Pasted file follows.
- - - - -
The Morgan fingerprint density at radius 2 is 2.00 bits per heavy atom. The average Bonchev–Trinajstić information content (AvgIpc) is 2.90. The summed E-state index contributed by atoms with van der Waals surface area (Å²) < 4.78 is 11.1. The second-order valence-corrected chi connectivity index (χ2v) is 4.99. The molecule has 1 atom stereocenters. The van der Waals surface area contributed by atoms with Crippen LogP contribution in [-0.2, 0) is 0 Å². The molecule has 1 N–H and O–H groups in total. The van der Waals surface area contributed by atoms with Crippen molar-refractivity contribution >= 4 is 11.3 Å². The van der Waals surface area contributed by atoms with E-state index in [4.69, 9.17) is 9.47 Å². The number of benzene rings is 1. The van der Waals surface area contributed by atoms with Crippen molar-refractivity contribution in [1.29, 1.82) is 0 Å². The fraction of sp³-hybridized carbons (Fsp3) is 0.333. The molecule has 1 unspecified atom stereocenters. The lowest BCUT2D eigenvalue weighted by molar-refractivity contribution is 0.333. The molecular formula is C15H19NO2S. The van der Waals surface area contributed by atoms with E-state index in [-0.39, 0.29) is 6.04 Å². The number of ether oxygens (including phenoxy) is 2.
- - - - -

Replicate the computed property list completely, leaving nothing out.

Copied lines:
The Morgan fingerprint density at radius 2 is 2.00 bits per heavy atom. The average Bonchev–Trinajstić information content (AvgIpc) is 2.90. The summed E-state index contributed by atoms with van der Waals surface area (Å²) < 4.78 is 11.1. The second-order valence-corrected chi connectivity index (χ2v) is 4.99. The molecule has 1 atom stereocenters. The van der Waals surface area contributed by atoms with Crippen LogP contribution in [-0.2, 0) is 0 Å². The molecule has 1 N–H and O–H groups in total. The van der Waals surface area contributed by atoms with Crippen molar-refractivity contribution >= 4 is 11.3 Å². The van der Waals surface area contributed by atoms with E-state index in [4.69, 9.17) is 9.47 Å². The number of benzene rings is 1. The van der Waals surface area contributed by atoms with Crippen molar-refractivity contribution in [1.29, 1.82) is 0 Å². The fraction of sp³-hybridized carbons (Fsp3) is 0.333. The molecule has 1 unspecified atom stereocenters. The lowest BCUT2D eigenvalue weighted by molar-refractivity contribution is 0.333. The molecular formula is C15H19NO2S. The van der Waals surface area contributed by atoms with E-state index in [-0.39, 0.29) is 6.04 Å². The number of ether oxygens (including phenoxy) is 2.